My husband teases me as obsessive-compulsive because I try my best to keep things organized, like folding even laundry. It's just that, clutter bothers me. It's easier to find what is needed, when there's few clutter (not saying "no clutter" because there still is). In the past 6 years, it’s also my habit to list my expenses in an excel file. It helps me budget and streamline spending to meet what we need.
It's nice to know that even google has adapted a "cleaner" look as of July 2011. There is a lot of products nowadays that help systematize stuff. Technological advances plays a big role too, such as how hard-drives replaced stacks of mass storage (laser discs, dvds, cds, video tapes, etc.) used before. Some people scanned their paper-based information to keep them in digital storage and disposed of the bulk of paper. Even though we scanned my brother’s review books so that only a hard-drive will be sent to him to the US, I’m still not into digitizing the hard-copies I prefer to read.
It's ironic, because it was my husband who introduced me to the website zenhabits, which proliferates the idea of living as a minimalist; not the extreme getting rid of everything we own, but just trying to minimize what we have to the basics that we need. The website clicked with me because I believe that if the house looks neat, and everything is clean and in its proper place, we get to focus more, and it's less stressful. I guess my mom's being super-scattered taught me why it's not good to be scattered, haha.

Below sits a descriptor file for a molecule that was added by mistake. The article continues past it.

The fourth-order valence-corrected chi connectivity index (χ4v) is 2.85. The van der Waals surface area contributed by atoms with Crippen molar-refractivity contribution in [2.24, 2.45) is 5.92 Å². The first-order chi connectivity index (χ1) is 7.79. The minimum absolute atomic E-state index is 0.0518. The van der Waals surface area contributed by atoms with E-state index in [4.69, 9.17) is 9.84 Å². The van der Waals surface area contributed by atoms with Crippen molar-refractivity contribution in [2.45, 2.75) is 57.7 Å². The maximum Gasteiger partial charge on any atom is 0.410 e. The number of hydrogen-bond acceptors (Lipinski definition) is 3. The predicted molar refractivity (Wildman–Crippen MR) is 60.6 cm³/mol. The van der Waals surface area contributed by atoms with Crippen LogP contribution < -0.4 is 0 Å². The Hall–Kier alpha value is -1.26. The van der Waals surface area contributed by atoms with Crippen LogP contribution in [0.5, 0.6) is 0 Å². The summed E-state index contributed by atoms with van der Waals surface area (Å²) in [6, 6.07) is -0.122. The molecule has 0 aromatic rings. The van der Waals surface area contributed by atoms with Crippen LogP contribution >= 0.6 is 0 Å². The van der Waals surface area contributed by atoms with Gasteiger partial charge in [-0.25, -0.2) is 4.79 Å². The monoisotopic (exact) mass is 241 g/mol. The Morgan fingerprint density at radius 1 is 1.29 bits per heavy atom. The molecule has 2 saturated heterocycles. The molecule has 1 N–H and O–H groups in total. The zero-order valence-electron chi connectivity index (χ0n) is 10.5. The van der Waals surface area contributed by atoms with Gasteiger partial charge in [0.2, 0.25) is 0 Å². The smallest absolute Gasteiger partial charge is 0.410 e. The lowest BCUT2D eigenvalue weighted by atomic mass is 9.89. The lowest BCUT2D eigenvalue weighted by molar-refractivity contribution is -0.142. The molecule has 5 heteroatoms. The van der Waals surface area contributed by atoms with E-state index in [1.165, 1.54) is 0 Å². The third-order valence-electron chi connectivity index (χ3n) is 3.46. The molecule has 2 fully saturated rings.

There's a post I've recently read regarding how a zenhabits blog writer began being a minimalist, that is when she was diagnosed with multiple sclerosis. I've been trying to organize my stuff even years before I was diagnosed with slipped disc. Still, de-cluttering and simplifying our lifestyle helps my condition. Besides, with a baby that keeps grabbing and misplacing things, it's even more imperative to organize and de-clutter.
Entry # 7
Entry # 7